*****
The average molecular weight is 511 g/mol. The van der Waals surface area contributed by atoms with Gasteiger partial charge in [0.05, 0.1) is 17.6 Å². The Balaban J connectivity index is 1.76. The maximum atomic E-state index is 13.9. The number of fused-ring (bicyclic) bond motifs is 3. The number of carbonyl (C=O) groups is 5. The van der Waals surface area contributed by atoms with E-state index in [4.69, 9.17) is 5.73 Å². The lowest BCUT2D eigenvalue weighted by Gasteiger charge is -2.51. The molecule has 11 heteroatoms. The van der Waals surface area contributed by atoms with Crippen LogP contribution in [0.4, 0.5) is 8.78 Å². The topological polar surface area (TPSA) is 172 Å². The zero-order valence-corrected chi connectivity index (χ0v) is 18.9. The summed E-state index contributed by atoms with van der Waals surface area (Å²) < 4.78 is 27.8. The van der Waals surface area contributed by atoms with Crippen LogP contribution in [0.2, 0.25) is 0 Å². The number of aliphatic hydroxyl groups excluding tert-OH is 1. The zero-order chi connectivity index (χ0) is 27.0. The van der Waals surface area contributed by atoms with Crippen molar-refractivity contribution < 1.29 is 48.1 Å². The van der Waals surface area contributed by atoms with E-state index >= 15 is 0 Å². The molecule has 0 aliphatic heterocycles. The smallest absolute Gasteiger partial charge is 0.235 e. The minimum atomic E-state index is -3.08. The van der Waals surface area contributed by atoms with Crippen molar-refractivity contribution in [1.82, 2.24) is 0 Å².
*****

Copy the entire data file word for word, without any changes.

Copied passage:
The average molecular weight is 511 g/mol. The van der Waals surface area contributed by atoms with Gasteiger partial charge in [0.05, 0.1) is 17.6 Å². The Balaban J connectivity index is 1.76. The maximum atomic E-state index is 13.9. The number of fused-ring (bicyclic) bond motifs is 3. The number of carbonyl (C=O) groups is 5. The van der Waals surface area contributed by atoms with E-state index in [4.69, 9.17) is 5.73 Å². The lowest BCUT2D eigenvalue weighted by Gasteiger charge is -2.51. The molecule has 11 heteroatoms. The van der Waals surface area contributed by atoms with Crippen LogP contribution in [0.4, 0.5) is 8.78 Å². The topological polar surface area (TPSA) is 172 Å². The zero-order valence-corrected chi connectivity index (χ0v) is 18.9. The summed E-state index contributed by atoms with van der Waals surface area (Å²) < 4.78 is 27.8. The van der Waals surface area contributed by atoms with Crippen LogP contribution in [0.2, 0.25) is 0 Å². The number of aliphatic hydroxyl groups excluding tert-OH is 1. The zero-order chi connectivity index (χ0) is 27.0. The van der Waals surface area contributed by atoms with Crippen molar-refractivity contribution < 1.29 is 48.1 Å². The van der Waals surface area contributed by atoms with E-state index >= 15 is 0 Å². The molecule has 0 aliphatic heterocycles. The smallest absolute Gasteiger partial charge is 0.235 e. The minimum atomic E-state index is -3.08. The van der Waals surface area contributed by atoms with Crippen molar-refractivity contribution in [1.82, 2.24) is 0 Å².